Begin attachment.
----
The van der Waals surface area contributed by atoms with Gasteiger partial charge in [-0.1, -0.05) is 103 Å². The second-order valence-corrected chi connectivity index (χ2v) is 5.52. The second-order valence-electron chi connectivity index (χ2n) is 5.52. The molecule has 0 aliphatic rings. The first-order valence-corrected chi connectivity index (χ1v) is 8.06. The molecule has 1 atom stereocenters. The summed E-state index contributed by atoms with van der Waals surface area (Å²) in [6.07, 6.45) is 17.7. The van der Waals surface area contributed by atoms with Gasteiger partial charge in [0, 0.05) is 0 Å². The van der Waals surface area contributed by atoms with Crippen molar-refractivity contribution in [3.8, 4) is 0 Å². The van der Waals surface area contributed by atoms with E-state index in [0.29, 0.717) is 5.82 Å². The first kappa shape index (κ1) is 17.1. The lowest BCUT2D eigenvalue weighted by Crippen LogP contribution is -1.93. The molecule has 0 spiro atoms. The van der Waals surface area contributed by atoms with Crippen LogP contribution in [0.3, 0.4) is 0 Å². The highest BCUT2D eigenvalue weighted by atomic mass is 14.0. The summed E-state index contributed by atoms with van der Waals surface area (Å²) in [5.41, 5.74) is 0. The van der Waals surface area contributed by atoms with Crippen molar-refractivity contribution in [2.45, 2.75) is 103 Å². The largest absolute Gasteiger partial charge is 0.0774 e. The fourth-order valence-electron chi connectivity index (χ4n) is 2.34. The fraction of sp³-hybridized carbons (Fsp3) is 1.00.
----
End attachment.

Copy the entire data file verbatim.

The van der Waals surface area contributed by atoms with Gasteiger partial charge in [-0.1, -0.05) is 103 Å². The second-order valence-corrected chi connectivity index (χ2v) is 5.52. The second-order valence-electron chi connectivity index (χ2n) is 5.52. The molecule has 0 aliphatic rings. The first-order valence-corrected chi connectivity index (χ1v) is 8.06. The molecule has 1 atom stereocenters. The summed E-state index contributed by atoms with van der Waals surface area (Å²) in [6.07, 6.45) is 17.7. The van der Waals surface area contributed by atoms with Gasteiger partial charge in [0, 0.05) is 0 Å². The van der Waals surface area contributed by atoms with Crippen molar-refractivity contribution in [3.8, 4) is 0 Å². The van der Waals surface area contributed by atoms with E-state index in [0.29, 0.717) is 5.82 Å². The first kappa shape index (κ1) is 17.1. The lowest BCUT2D eigenvalue weighted by Crippen LogP contribution is -1.93. The molecule has 0 spiro atoms. The van der Waals surface area contributed by atoms with Crippen LogP contribution in [0.3, 0.4) is 0 Å². The highest BCUT2D eigenvalue weighted by atomic mass is 14.0. The summed E-state index contributed by atoms with van der Waals surface area (Å²) in [5.41, 5.74) is 0. The van der Waals surface area contributed by atoms with Crippen molar-refractivity contribution in [2.45, 2.75) is 103 Å². The largest absolute Gasteiger partial charge is 0.0774 e. The fourth-order valence-electron chi connectivity index (χ4n) is 2.34. The fraction of sp³-hybridized carbons (Fsp3) is 1.00.